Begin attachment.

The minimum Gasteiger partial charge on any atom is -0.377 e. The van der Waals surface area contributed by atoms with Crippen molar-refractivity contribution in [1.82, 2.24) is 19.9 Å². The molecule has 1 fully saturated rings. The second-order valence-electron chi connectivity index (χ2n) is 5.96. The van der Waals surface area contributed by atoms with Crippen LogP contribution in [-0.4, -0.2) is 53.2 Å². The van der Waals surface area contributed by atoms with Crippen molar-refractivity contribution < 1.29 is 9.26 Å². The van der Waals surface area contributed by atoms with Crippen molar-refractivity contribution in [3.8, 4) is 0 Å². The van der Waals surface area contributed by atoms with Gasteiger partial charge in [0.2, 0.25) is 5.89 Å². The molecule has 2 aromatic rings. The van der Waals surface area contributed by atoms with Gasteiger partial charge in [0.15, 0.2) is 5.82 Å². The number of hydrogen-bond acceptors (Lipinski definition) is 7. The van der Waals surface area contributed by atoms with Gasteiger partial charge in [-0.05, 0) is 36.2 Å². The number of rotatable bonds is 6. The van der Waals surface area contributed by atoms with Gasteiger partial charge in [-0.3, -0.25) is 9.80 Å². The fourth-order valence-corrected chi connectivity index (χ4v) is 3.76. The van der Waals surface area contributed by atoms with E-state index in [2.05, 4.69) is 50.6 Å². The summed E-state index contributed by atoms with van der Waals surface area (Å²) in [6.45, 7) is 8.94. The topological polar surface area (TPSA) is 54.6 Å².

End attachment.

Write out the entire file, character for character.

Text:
The minimum Gasteiger partial charge on any atom is -0.377 e. The van der Waals surface area contributed by atoms with Crippen molar-refractivity contribution in [1.82, 2.24) is 19.9 Å². The molecule has 1 fully saturated rings. The second-order valence-electron chi connectivity index (χ2n) is 5.96. The van der Waals surface area contributed by atoms with Crippen LogP contribution in [-0.4, -0.2) is 53.2 Å². The van der Waals surface area contributed by atoms with Crippen molar-refractivity contribution < 1.29 is 9.26 Å². The van der Waals surface area contributed by atoms with Crippen molar-refractivity contribution in [3.8, 4) is 0 Å². The van der Waals surface area contributed by atoms with Gasteiger partial charge in [0.2, 0.25) is 5.89 Å². The molecule has 2 aromatic rings. The van der Waals surface area contributed by atoms with Gasteiger partial charge in [0.15, 0.2) is 5.82 Å². The number of hydrogen-bond acceptors (Lipinski definition) is 7. The van der Waals surface area contributed by atoms with Gasteiger partial charge in [-0.05, 0) is 36.2 Å². The number of rotatable bonds is 6. The van der Waals surface area contributed by atoms with Gasteiger partial charge in [-0.3, -0.25) is 9.80 Å². The fourth-order valence-corrected chi connectivity index (χ4v) is 3.76. The van der Waals surface area contributed by atoms with E-state index in [2.05, 4.69) is 50.6 Å². The summed E-state index contributed by atoms with van der Waals surface area (Å²) in [6.45, 7) is 8.94. The topological polar surface area (TPSA) is 54.6 Å².